The ability to monitor understanding of texts, usually referred to as metacomprehension accuracy, is typically quite poor in adult learners; however, recently interventions have been developed to improve accuracy. In two experiments, we evaluated whether generating delayed keywords prior to judging comprehension improved metacomprehension accuracy for children. For sixth and seventh graders, metacomprehension accuracy was greater when generating keywords. By contrast, for fourth graders, metacomprehension accuracy did not differ across conditions. Improved metacomprehension accuracy led to improved regulation of study. The delayed keyword effect in children reported here is discussed in terms of situation model activation.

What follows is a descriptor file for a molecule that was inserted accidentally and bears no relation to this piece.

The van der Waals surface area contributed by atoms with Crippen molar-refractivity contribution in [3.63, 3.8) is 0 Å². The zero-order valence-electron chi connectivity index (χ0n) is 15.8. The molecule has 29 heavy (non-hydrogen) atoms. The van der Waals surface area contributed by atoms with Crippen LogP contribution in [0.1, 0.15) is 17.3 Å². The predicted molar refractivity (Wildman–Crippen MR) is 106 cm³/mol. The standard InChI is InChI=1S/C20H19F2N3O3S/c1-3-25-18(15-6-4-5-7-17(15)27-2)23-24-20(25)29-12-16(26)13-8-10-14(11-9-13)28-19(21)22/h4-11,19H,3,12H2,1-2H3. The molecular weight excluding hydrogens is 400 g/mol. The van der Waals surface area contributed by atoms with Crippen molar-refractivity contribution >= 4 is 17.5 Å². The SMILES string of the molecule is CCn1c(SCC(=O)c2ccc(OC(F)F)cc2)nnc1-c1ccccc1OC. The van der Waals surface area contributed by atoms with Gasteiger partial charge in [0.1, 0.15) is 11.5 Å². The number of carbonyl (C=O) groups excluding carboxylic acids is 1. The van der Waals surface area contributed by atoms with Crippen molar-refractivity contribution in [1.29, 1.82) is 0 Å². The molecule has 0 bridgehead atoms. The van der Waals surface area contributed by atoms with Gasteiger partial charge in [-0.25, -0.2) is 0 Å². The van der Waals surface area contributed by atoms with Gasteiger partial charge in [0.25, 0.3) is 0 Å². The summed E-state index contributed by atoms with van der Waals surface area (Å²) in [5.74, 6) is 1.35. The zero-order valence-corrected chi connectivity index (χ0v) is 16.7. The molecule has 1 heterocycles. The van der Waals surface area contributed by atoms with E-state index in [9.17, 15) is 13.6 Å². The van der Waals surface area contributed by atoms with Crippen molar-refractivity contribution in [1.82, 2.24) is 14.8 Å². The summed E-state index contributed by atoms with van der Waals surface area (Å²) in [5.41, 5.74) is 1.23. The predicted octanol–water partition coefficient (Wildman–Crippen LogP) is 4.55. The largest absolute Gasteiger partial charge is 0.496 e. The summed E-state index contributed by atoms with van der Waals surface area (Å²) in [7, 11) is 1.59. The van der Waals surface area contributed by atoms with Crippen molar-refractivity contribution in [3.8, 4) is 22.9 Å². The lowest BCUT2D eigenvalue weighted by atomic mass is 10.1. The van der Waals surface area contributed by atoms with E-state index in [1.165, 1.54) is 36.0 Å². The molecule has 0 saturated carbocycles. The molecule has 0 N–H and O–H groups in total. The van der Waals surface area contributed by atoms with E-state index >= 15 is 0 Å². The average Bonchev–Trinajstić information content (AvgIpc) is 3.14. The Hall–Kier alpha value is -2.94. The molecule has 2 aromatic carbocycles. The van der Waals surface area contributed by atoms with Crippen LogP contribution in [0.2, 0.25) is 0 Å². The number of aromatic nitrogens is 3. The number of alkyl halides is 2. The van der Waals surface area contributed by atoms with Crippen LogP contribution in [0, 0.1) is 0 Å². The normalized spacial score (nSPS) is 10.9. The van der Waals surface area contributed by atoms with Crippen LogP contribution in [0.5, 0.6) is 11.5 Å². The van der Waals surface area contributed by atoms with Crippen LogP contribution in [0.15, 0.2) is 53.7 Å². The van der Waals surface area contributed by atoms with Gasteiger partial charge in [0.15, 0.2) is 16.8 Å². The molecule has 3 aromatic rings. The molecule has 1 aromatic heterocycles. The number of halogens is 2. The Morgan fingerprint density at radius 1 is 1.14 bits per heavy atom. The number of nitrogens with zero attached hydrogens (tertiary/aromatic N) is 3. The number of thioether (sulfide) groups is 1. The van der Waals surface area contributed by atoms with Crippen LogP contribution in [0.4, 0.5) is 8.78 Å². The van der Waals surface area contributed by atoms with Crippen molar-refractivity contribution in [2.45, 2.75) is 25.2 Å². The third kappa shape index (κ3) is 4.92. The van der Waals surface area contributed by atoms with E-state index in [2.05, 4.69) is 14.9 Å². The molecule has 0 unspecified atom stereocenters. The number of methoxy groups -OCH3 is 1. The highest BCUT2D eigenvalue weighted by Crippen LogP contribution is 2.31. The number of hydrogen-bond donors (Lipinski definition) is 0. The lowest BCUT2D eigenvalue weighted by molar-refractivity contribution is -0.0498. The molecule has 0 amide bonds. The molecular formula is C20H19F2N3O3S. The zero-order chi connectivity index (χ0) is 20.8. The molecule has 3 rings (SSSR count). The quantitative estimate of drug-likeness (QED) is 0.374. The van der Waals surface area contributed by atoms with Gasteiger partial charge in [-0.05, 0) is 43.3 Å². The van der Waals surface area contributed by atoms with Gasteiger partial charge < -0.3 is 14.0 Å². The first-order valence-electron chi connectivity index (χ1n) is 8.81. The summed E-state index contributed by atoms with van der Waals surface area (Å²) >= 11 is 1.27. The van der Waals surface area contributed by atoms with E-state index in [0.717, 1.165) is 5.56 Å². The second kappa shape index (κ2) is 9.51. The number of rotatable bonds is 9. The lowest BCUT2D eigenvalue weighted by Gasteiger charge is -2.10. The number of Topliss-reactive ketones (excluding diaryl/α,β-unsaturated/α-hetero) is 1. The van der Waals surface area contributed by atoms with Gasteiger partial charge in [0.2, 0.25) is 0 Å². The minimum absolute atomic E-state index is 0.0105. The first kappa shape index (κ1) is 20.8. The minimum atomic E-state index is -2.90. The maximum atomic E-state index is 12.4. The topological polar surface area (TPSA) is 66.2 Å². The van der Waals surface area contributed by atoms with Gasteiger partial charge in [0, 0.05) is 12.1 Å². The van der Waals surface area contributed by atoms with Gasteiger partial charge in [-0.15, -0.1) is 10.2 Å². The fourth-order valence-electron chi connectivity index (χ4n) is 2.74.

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Journal of Experimental Child Psychology
Erasmus MC: University Medical Center Rotterdam

de Bruin, A., Thiede, K. W., Camp, G., & Redford, J. (2011). Generating keywords improves metacomprehension and self-regulation in elementary and middle school children. Journal of Experimental Child Psychology, 109(3), 294–310. doi:10.1016/j.jecp.2011.02.005